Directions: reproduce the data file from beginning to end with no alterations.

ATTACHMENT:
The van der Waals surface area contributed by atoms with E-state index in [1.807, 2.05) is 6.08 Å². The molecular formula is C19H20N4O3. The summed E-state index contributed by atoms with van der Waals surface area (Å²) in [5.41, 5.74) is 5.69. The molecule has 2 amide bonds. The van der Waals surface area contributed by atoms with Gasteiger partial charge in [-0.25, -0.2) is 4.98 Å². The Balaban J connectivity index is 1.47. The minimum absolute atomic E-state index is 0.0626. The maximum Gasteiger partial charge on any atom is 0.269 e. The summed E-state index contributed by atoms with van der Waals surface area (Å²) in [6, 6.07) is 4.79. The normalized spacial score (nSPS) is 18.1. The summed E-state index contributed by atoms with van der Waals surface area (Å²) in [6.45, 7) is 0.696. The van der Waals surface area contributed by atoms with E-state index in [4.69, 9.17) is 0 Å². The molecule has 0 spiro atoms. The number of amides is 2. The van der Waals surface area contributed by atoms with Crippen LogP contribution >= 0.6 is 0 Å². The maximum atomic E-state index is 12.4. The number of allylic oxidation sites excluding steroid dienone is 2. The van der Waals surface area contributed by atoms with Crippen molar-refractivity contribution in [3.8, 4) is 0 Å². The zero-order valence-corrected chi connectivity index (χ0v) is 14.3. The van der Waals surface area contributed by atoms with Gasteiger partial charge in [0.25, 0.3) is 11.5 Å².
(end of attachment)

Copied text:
The van der Waals surface area contributed by atoms with E-state index in [1.807, 2.05) is 6.08 Å². The molecular formula is C19H20N4O3. The summed E-state index contributed by atoms with van der Waals surface area (Å²) in [5.41, 5.74) is 5.69. The molecule has 2 amide bonds. The van der Waals surface area contributed by atoms with Gasteiger partial charge in [-0.25, -0.2) is 4.98 Å². The Balaban J connectivity index is 1.47. The minimum absolute atomic E-state index is 0.0626. The maximum Gasteiger partial charge on any atom is 0.269 e. The summed E-state index contributed by atoms with van der Waals surface area (Å²) in [6, 6.07) is 4.79. The normalized spacial score (nSPS) is 18.1. The summed E-state index contributed by atoms with van der Waals surface area (Å²) in [6.45, 7) is 0.696. The van der Waals surface area contributed by atoms with E-state index in [4.69, 9.17) is 0 Å². The molecule has 0 spiro atoms. The number of amides is 2. The van der Waals surface area contributed by atoms with Crippen LogP contribution >= 0.6 is 0 Å². The maximum atomic E-state index is 12.4. The number of allylic oxidation sites excluding steroid dienone is 2. The van der Waals surface area contributed by atoms with Crippen molar-refractivity contribution in [3.8, 4) is 0 Å². The zero-order valence-corrected chi connectivity index (χ0v) is 14.3. The van der Waals surface area contributed by atoms with Gasteiger partial charge in [0.25, 0.3) is 11.5 Å².